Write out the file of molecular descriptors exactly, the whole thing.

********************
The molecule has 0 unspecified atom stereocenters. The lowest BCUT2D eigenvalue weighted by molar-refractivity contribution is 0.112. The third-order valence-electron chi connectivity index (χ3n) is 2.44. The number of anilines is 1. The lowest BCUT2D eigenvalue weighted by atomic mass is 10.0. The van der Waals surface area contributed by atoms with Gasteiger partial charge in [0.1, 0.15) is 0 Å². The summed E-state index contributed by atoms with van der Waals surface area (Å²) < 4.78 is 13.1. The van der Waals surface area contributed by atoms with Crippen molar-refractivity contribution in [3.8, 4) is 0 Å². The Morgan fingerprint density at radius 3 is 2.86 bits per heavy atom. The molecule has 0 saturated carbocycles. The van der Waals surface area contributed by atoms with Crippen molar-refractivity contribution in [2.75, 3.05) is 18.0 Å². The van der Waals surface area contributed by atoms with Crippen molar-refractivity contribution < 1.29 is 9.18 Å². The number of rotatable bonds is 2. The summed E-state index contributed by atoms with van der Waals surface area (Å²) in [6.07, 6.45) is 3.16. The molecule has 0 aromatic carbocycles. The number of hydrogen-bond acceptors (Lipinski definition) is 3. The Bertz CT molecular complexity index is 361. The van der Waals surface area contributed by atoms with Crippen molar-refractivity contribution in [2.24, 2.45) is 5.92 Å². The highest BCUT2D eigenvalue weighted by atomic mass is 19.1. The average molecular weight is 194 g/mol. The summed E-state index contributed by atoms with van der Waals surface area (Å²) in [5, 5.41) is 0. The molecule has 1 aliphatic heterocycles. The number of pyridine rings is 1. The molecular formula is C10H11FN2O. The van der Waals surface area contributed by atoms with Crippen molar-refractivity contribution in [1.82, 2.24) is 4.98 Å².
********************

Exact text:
The molecule has 0 unspecified atom stereocenters. The lowest BCUT2D eigenvalue weighted by molar-refractivity contribution is 0.112. The third-order valence-electron chi connectivity index (χ3n) is 2.44. The number of anilines is 1. The lowest BCUT2D eigenvalue weighted by atomic mass is 10.0. The van der Waals surface area contributed by atoms with Gasteiger partial charge in [0.1, 0.15) is 0 Å². The summed E-state index contributed by atoms with van der Waals surface area (Å²) < 4.78 is 13.1. The van der Waals surface area contributed by atoms with Crippen molar-refractivity contribution in [3.8, 4) is 0 Å². The Morgan fingerprint density at radius 3 is 2.86 bits per heavy atom. The molecule has 0 saturated carbocycles. The van der Waals surface area contributed by atoms with Crippen molar-refractivity contribution in [2.75, 3.05) is 18.0 Å². The van der Waals surface area contributed by atoms with Crippen molar-refractivity contribution < 1.29 is 9.18 Å². The number of rotatable bonds is 2. The summed E-state index contributed by atoms with van der Waals surface area (Å²) in [6.07, 6.45) is 3.16. The molecule has 0 aromatic carbocycles. The number of hydrogen-bond acceptors (Lipinski definition) is 3. The Bertz CT molecular complexity index is 361. The van der Waals surface area contributed by atoms with Crippen molar-refractivity contribution in [2.24, 2.45) is 5.92 Å². The highest BCUT2D eigenvalue weighted by atomic mass is 19.1. The average molecular weight is 194 g/mol. The summed E-state index contributed by atoms with van der Waals surface area (Å²) in [5, 5.41) is 0. The molecule has 1 aliphatic heterocycles. The number of pyridine rings is 1. The molecular formula is C10H11FN2O. The van der Waals surface area contributed by atoms with Crippen molar-refractivity contribution in [1.82, 2.24) is 4.98 Å².